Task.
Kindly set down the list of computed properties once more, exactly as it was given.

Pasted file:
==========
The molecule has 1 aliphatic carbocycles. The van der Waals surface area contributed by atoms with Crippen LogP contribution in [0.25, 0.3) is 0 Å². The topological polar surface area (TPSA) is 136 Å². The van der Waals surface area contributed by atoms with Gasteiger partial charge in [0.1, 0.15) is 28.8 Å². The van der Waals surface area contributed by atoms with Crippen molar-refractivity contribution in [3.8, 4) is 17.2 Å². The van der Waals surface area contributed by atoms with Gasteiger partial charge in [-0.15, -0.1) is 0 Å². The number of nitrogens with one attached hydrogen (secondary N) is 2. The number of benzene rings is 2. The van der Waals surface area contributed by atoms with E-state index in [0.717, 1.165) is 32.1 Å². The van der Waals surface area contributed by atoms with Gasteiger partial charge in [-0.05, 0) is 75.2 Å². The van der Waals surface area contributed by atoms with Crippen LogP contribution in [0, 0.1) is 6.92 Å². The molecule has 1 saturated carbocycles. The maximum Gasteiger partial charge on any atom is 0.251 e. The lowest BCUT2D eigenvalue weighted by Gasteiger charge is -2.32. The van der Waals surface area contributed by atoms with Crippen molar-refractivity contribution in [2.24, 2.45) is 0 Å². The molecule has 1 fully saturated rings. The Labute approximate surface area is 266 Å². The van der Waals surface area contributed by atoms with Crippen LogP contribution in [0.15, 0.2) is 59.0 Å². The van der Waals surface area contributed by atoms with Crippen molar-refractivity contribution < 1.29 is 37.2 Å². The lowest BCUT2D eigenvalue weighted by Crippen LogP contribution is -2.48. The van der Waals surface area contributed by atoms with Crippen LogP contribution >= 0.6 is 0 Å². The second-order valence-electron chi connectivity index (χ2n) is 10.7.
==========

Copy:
The molecule has 1 aliphatic carbocycles. The van der Waals surface area contributed by atoms with Crippen LogP contribution in [0.25, 0.3) is 0 Å². The topological polar surface area (TPSA) is 136 Å². The van der Waals surface area contributed by atoms with Gasteiger partial charge in [0.1, 0.15) is 28.8 Å². The van der Waals surface area contributed by atoms with Crippen molar-refractivity contribution in [3.8, 4) is 17.2 Å². The van der Waals surface area contributed by atoms with Gasteiger partial charge in [-0.15, -0.1) is 0 Å². The number of nitrogens with one attached hydrogen (secondary N) is 2. The number of benzene rings is 2. The van der Waals surface area contributed by atoms with E-state index in [0.717, 1.165) is 32.1 Å². The van der Waals surface area contributed by atoms with Gasteiger partial charge in [-0.05, 0) is 75.2 Å². The van der Waals surface area contributed by atoms with Crippen LogP contribution in [0, 0.1) is 6.92 Å². The molecule has 1 saturated carbocycles. The maximum Gasteiger partial charge on any atom is 0.251 e. The lowest BCUT2D eigenvalue weighted by Gasteiger charge is -2.32. The van der Waals surface area contributed by atoms with Crippen molar-refractivity contribution in [2.24, 2.45) is 0 Å². The molecule has 1 fully saturated rings. The Labute approximate surface area is 266 Å². The van der Waals surface area contributed by atoms with Crippen LogP contribution in [0.15, 0.2) is 59.0 Å². The van der Waals surface area contributed by atoms with Crippen molar-refractivity contribution < 1.29 is 37.2 Å². The lowest BCUT2D eigenvalue weighted by Crippen LogP contribution is -2.48. The van der Waals surface area contributed by atoms with Crippen LogP contribution >= 0.6 is 0 Å². The second-order valence-electron chi connectivity index (χ2n) is 10.7.